ACHUKA Book of the Day 12 May 2023
Sophie Cameron is a Scottish middle grade and young adult author based in Spain.
Gala and her dad, Jordi, have just moved from home in Cataluna to a town in Scotland, to live with Jordi’s boyfriend Ryan. Gala doesn’t speak much English, and feels lost, lonely and unable to be her usual funny self. Until she befriends Natalie, a girl with selective mutism. The two girls find their own ways to communicate, which includes collecting other people’s discarded words. They use the words to write anonymous supportive poems for their classmates, but then someone begins leaving nasty messages using the same method – and the girls are blamed. Gala has finally started adapting to her new life in Scotland and is determined to find the culprit. Can she and Natalie show the school who they really are?
The following is extracted from an interview with the author on the publishers website.
Read the full interview…
What was the inspiration behind Away With Words?
I really love learning languages – I think I’ve studied around 15 over the years, though unfortunately I’ve forgotten most of them too! I often find producing different sounds really difficult, though, so the idea of speech having a physical dimension came from feeling like words were literally stuck in my mouth and unable to come out. I was also inspired by children’s books that use language in interesting ways, such as Sophie Someone by Hayley Long and Crongton Knights by Alex Wheatle.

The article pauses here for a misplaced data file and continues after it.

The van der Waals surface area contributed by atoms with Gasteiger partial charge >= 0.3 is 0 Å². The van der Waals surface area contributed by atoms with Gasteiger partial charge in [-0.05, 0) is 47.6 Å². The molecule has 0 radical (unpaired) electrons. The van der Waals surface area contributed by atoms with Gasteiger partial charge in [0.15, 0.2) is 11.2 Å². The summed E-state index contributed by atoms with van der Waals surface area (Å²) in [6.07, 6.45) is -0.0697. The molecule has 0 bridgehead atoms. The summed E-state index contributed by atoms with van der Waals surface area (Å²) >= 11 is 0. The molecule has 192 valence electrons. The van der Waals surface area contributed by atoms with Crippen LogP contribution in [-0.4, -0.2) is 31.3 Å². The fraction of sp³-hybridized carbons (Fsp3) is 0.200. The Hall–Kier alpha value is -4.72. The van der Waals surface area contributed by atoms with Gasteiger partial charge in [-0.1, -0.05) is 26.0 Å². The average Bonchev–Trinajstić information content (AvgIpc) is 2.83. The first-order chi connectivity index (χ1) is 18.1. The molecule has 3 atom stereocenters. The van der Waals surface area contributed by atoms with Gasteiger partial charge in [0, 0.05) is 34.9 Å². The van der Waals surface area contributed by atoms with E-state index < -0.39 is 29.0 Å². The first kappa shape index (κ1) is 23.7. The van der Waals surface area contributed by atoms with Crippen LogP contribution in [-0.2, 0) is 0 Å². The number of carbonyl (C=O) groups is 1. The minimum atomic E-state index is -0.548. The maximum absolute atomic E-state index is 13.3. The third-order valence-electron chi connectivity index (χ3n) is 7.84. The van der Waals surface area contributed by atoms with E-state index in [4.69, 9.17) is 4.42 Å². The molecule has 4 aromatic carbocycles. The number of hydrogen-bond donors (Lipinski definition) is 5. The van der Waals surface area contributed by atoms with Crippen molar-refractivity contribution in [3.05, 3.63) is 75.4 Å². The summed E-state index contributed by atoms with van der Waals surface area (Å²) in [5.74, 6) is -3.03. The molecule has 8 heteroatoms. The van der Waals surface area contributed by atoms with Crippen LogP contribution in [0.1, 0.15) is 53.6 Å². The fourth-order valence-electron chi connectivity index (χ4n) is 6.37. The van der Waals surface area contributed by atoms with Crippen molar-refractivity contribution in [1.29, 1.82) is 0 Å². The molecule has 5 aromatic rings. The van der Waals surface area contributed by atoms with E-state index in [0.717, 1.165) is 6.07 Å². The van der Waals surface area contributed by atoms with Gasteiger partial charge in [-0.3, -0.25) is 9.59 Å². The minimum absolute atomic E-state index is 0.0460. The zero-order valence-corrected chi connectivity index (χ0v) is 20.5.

How has Scotland and Spain influenced your writing?
Settings are really important for me, which is why all four of my published books so far take place in Scotland – it’s the place I know best, and being able to visualise the locations and include small, real-life details brings the story to life for me. Away With Words is set in Fortrose on the Black Isle, where I grew up, so it was really nice to be able to include some of my favourite places and weave them into Gala’s story. I’m finding that Spanish elements are cropping up in my writing more and more, though, and I have a few ideas for stories set here too.
Where and when do you do your best writing, and what are you working on at the moment?
I work best in cafes, preferably in the morning. Something about the noise and movement around me gives me a better focus on what I’m working on, and I’m far less likely to get distracted if I’m out of the house. Right now I’m hopping between a few projects: a contemporary MG novel, a YA fantasy, and what will hopefully be my first book for adults.
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